My father’s family came from Østerdalen. The first ancestor of ours of whom anything at all was known was one Peder Halvorsen who, in 1730, lived in Grytdalen in the Sollien valley of the river Atna where some men from Østerdalen had been allowed to settle and farm the land. My father’s folk remained there until my grandfather, Halvor Halvorsen, came to Trondhjem as a non-commissioned officer and became warden of a workhouse. He took the name of Undset from a hamlet in which my grandmother had lived when she became a widow.
My father, Ingvald Martin Undset, obtained his doctorate in 1881 with a thesis on The Beginnings of the Iron Age in Northern Europe. In the same year he married my mother, Charlotte Gyth of Kallundborg, whose family had, for some obscure reason, settled in Denmark toward the end of the eighteenth century. Since most of my father’s life consisted of travelling to almost every part of Europe, he set up a temporary home at Kallundborg. It was there that, in 1882, I first saw the light of day – the eldest of three sisters. In 1884 my father moved to Norway to take up a post at the Museum of Antiquities which was attached to the University of Christiania. I was sent to a school run by Mrs. Ragna Nielsen because my father was already aware that his days were numbered, and he was anxious for me to acquire a good education and follow in his footsteps. Mrs. Nielsen’s school was co-educational and heavily committed to progressive educational ideas. It played an important role in shaping my character, inspiring me with an indelible distrust of enthusiasm for such beliefs! It was not that I disliked Mrs. Nielsen or suspected her of not being so noble-minded or attached to her principles as she appeared to be. No, it was those very principles which filled me with boundless scepticism; I knew not why either then or for a long time afterwards. Many years later I was to find some kind of an answer in the words uttered by St. Augustine concerning the leader of the Donatists: «securus judicat orbis terrarum». At the time, however, my only reaction was to roll myself up into a tight ball of resistance and it was thus, hedgehog-wise, that I went through my school years.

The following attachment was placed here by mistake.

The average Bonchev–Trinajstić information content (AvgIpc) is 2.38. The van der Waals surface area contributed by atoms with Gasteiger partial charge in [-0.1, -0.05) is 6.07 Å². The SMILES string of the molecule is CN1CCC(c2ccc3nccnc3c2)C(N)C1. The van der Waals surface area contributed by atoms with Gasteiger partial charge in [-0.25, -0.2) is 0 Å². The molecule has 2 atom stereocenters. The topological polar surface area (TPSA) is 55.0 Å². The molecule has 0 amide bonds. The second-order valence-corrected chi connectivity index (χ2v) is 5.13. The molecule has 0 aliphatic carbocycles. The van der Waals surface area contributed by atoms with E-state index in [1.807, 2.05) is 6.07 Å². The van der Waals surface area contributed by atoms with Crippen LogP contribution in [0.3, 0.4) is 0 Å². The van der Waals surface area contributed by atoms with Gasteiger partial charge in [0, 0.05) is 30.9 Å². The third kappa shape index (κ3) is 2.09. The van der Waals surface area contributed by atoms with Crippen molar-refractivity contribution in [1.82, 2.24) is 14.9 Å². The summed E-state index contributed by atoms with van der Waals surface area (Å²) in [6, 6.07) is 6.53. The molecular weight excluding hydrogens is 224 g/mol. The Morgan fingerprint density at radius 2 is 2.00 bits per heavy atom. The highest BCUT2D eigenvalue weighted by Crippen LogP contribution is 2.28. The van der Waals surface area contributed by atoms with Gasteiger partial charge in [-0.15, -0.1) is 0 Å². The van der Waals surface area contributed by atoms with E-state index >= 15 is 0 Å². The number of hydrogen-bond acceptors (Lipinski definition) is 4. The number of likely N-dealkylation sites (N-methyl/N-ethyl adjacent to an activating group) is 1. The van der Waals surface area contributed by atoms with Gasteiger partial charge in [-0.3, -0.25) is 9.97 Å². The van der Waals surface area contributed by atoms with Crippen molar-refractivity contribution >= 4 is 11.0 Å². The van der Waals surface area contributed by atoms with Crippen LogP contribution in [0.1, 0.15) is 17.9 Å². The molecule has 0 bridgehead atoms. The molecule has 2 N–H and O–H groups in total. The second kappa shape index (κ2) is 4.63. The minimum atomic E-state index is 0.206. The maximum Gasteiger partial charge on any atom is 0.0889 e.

My father died in 1893 and Mrs. Nielsen offered my mother free education for all of us three children. Then when I was about fourteen, a memorable thing happened. Mrs. Nielsen called me into an empty classroom and told me that though she would keep her promise to my mother, «You, dear Sigrid, show so little interest in the school and there are so many children who would dearly love to be in your place and enjoy a free education, that I am asking you now: are you sure you want to take your entrance examinations?» «No, thank you», was my reply. Mrs. Nielsen looked somewhat startled but all she said was, «Very well then, you must now decide about your future like a grown-up person». I am afraid that my behaviour that day was more akin to that of a small animal! Mrs. Nielsen was as good as her word where my sisters were concerned, but this was one of the few decisions in my life I have never regretted.
My mother had no choice but to send me to a commercial school in Christiania. I did not like it there but it had one great advantage over my old school; no one there expected me to like anything!
Later on, I went to work in an office and learned among other lessons to do things I did not care for, and to do them well. I remained there for ten years – from the age of 17 until I was 27. Before I left this office, two of my books had already been published – Fru Marte Oulie in 1907, and Den lykkelige alder (The Happy Age) in 1908. After leaving the office job, I went to Germany and Italy on a scholarship.
I have published a number of books since, my last two novels being set in the Middle Ages. They are Kristin Lavransdatter, which appeared in three volumes (192O-1922): Kransen (The Garland), Husfrue (The Mistress of Husaby), Korset (The Cross); and Olav Audunssøn i Hestviken (1925 ) [The Master of Hestviken] and its sequel Olav Audunssen og hans børn (1927) [Olav Audunssøn and his Children].
In 1912, I was married in Belgium to the Norwegian painter A. C. Svarstad. I was received into the Roman Catholic Church in 1924, and my marriage was then dissolved, since my husband had earlier been married to a woman who is still living. We have three children.
Since 1919, I have lived in Lillehammer.
Biographical note on Sigrid Undset
Sigrid Undset (1882-1949) was forced by the Second World War and the Nazi invasion to leave her native Norway. She went to the United States but continued to support the resistance movement. After the war she returned to her country and received the Grand Cross of St. Olav for her writing and her patriotic endeavours. Her later works are determined by the experience of her religious conversion and are chiefly apologetic in character. Gymnadenia (1929) [The Wild Orchid], Den brænnende busk (1930) [The Burning Bush], Ida Elisabeth (1932), and Den trofaste hustru (1936) [The Faithful Wife] deal with contemporary subjects. Madame Dorothea (1939) is a historical novel. Her biography of Catherine of Siena was published posthumously in 1951. Sigrid Undset is the author of the autobiographical volumes, Etapper (1929 and 1933) [Stages on the Road] and Elleve aar (1934) [The Longest Years].
This autobiography/biography was written at the time of the award and first published in the book series Les Prix Nobel. It was later edited and republished in Nobel Lectures. To cite this document, always state the source as shown above.
Sigrid Undset died on June 10, 1949.
Their work and discoveries range from cancer therapy and laser physics to developing proteins that can solve humankind’s chemical problems. The work of the 2018 Nobel Laureates also included combating war crimes, as well as integrating innovation and climate with economic growth. Find out more.